Market disciplines in Victorian Britain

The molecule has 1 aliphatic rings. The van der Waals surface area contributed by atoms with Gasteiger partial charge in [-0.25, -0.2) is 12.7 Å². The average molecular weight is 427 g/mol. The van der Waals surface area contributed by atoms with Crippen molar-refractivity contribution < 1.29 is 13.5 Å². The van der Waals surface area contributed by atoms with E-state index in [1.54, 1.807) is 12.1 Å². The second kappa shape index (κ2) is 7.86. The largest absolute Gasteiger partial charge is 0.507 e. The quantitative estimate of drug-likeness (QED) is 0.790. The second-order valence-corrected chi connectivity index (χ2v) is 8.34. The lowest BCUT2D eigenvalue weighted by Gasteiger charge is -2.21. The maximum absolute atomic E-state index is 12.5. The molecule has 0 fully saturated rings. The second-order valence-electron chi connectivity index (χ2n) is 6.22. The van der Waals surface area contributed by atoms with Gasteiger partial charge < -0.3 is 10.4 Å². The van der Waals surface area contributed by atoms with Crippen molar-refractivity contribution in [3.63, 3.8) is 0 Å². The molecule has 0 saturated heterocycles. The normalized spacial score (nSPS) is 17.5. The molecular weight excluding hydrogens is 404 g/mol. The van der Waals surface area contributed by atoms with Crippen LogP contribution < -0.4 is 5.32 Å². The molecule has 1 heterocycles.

One of the many miracles of Victorian Britain’s market economy was that it worked most efficiently when it was left to regulate itself – or at least, this is what the great majority of Victorians believed. The prevailing economic orthodoxy throughout the nineteenth century assumed, following Adam Smith, that the market was naturally self-governing, and that economic intervention was generally unnecessary and usually unproductive. This was a policy regime under which the Victorian economy thrived. Yet even as this orthodoxy seemed to become embedded in a public policy of free trade and minimal government in the 1840s, there emerged a recognition that in some circumstances the discipline of the market could not be relied on to produce optimal outcomes. J. S. Mill identified a number of economic 'problems' - natural monopolies, public goods, externalities - for which the unregulated market could produce sub-optimal outcomes, and this analysis provided an intellectual rationale for limited government intervention. However, belief in the autonomy of the market was such that, even as economic policy became increasingly interventionist, most refused to acknowledge that the market in Victorian Britain was a constructed, not a natural phenomenon. The idea that the market was a legal and ideological construct, value laden and structured to promote certain interests, was inconceivable to most Victorians, and remains so today. This paper explores how the ideological environment into which facts arrive can be the most important criterion upon which their acceptance or rejection depends. This paper looks at a number of the dilemmas regarding the market system that exercised the thoughts of Victorians. In three separate sections the paper looks in turn at cases of market discipline, of market indiscipline, and at ways in which the market itself was disciplined from outside.
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